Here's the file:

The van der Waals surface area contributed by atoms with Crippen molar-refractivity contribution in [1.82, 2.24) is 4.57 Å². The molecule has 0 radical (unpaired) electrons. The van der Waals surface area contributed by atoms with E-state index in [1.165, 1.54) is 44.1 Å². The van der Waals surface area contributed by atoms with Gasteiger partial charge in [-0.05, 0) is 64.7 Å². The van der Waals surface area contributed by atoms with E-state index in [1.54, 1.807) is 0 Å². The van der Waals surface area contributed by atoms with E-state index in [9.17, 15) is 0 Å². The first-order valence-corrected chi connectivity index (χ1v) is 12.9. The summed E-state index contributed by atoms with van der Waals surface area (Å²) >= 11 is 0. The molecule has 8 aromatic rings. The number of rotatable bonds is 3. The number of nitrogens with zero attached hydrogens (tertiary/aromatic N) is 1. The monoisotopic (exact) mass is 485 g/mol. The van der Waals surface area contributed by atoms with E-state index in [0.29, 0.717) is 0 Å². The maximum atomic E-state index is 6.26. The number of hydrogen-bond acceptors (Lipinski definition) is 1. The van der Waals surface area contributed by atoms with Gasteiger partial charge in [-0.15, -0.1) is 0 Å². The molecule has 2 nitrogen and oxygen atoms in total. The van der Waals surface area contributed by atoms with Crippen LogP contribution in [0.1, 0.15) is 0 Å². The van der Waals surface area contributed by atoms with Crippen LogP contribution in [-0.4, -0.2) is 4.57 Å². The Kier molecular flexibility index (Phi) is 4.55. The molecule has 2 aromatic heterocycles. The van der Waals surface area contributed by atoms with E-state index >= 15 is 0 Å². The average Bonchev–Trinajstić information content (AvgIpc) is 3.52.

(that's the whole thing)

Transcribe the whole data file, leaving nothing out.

The van der Waals surface area contributed by atoms with Crippen molar-refractivity contribution in [1.82, 2.24) is 4.57 Å². The molecule has 0 radical (unpaired) electrons. The van der Waals surface area contributed by atoms with E-state index in [1.165, 1.54) is 44.1 Å². The van der Waals surface area contributed by atoms with Gasteiger partial charge in [-0.05, 0) is 64.7 Å². The van der Waals surface area contributed by atoms with E-state index in [1.54, 1.807) is 0 Å². The van der Waals surface area contributed by atoms with E-state index in [9.17, 15) is 0 Å². The first-order valence-corrected chi connectivity index (χ1v) is 12.9. The summed E-state index contributed by atoms with van der Waals surface area (Å²) >= 11 is 0. The molecule has 8 aromatic rings. The number of rotatable bonds is 3. The number of nitrogens with zero attached hydrogens (tertiary/aromatic N) is 1. The monoisotopic (exact) mass is 485 g/mol. The van der Waals surface area contributed by atoms with E-state index in [0.29, 0.717) is 0 Å². The maximum atomic E-state index is 6.26. The number of hydrogen-bond acceptors (Lipinski definition) is 1. The van der Waals surface area contributed by atoms with Gasteiger partial charge in [-0.15, -0.1) is 0 Å². The molecule has 2 nitrogen and oxygen atoms in total. The van der Waals surface area contributed by atoms with Crippen LogP contribution in [0.1, 0.15) is 0 Å². The van der Waals surface area contributed by atoms with Crippen LogP contribution in [-0.4, -0.2) is 4.57 Å². The Kier molecular flexibility index (Phi) is 4.55. The molecule has 2 aromatic heterocycles. The van der Waals surface area contributed by atoms with E-state index >= 15 is 0 Å². The average Bonchev–Trinajstić information content (AvgIpc) is 3.52.